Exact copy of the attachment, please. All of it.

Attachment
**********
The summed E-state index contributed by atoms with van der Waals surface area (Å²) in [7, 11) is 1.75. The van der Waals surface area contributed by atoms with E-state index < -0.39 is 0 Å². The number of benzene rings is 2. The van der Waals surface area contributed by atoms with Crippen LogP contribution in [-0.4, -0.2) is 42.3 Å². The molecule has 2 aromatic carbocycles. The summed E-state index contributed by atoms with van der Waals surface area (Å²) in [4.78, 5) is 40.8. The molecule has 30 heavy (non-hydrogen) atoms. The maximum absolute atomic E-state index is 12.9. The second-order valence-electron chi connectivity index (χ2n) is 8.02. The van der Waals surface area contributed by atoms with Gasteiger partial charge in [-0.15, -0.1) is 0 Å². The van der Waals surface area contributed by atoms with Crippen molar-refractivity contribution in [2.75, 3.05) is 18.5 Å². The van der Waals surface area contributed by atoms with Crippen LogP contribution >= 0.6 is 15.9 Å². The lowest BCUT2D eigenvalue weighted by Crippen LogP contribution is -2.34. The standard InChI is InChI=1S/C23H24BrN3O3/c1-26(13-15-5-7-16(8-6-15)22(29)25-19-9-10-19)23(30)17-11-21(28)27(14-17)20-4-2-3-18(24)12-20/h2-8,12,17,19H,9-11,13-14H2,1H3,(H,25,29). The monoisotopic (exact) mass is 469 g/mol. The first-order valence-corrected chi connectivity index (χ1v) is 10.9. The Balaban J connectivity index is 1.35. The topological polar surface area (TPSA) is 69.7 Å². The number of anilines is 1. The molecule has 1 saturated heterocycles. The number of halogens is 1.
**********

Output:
The summed E-state index contributed by atoms with van der Waals surface area (Å²) in [7, 11) is 1.75. The van der Waals surface area contributed by atoms with E-state index < -0.39 is 0 Å². The number of benzene rings is 2. The van der Waals surface area contributed by atoms with Crippen LogP contribution in [-0.4, -0.2) is 42.3 Å². The molecule has 2 aromatic carbocycles. The summed E-state index contributed by atoms with van der Waals surface area (Å²) in [4.78, 5) is 40.8. The molecule has 30 heavy (non-hydrogen) atoms. The maximum absolute atomic E-state index is 12.9. The second-order valence-electron chi connectivity index (χ2n) is 8.02. The van der Waals surface area contributed by atoms with Gasteiger partial charge in [-0.15, -0.1) is 0 Å². The van der Waals surface area contributed by atoms with Crippen molar-refractivity contribution in [2.75, 3.05) is 18.5 Å². The van der Waals surface area contributed by atoms with Crippen LogP contribution >= 0.6 is 15.9 Å². The lowest BCUT2D eigenvalue weighted by Crippen LogP contribution is -2.34. The standard InChI is InChI=1S/C23H24BrN3O3/c1-26(13-15-5-7-16(8-6-15)22(29)25-19-9-10-19)23(30)17-11-21(28)27(14-17)20-4-2-3-18(24)12-20/h2-8,12,17,19H,9-11,13-14H2,1H3,(H,25,29). The monoisotopic (exact) mass is 469 g/mol. The first-order valence-corrected chi connectivity index (χ1v) is 10.9. The Balaban J connectivity index is 1.35. The topological polar surface area (TPSA) is 69.7 Å². The number of anilines is 1. The molecule has 1 saturated heterocycles. The number of halogens is 1.